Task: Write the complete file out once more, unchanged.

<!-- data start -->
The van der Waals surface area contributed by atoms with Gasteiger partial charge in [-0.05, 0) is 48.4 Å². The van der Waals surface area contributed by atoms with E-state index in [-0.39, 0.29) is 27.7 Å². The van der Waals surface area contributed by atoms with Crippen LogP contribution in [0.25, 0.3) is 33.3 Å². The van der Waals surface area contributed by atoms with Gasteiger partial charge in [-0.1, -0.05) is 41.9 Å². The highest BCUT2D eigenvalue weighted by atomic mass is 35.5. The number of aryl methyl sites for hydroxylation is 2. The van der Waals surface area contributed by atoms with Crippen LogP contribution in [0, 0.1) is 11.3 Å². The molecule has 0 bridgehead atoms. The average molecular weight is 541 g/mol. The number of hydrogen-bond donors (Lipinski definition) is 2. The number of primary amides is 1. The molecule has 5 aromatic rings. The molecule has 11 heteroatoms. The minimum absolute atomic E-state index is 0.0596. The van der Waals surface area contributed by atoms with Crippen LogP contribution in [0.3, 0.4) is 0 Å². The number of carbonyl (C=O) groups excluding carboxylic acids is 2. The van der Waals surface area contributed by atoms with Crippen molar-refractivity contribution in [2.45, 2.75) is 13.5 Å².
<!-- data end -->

The van der Waals surface area contributed by atoms with Gasteiger partial charge in [-0.05, 0) is 48.4 Å². The van der Waals surface area contributed by atoms with E-state index in [-0.39, 0.29) is 27.7 Å². The van der Waals surface area contributed by atoms with Crippen LogP contribution in [0.25, 0.3) is 33.3 Å². The van der Waals surface area contributed by atoms with Gasteiger partial charge in [-0.1, -0.05) is 41.9 Å². The highest BCUT2D eigenvalue weighted by atomic mass is 35.5. The number of aryl methyl sites for hydroxylation is 2. The van der Waals surface area contributed by atoms with Crippen LogP contribution in [0, 0.1) is 11.3 Å². The molecule has 0 bridgehead atoms. The average molecular weight is 541 g/mol. The number of hydrogen-bond donors (Lipinski definition) is 2. The number of primary amides is 1. The molecule has 5 aromatic rings. The molecule has 11 heteroatoms. The minimum absolute atomic E-state index is 0.0596. The van der Waals surface area contributed by atoms with Crippen LogP contribution in [0.3, 0.4) is 0 Å². The number of carbonyl (C=O) groups excluding carboxylic acids is 2. The van der Waals surface area contributed by atoms with Crippen molar-refractivity contribution in [2.45, 2.75) is 13.5 Å².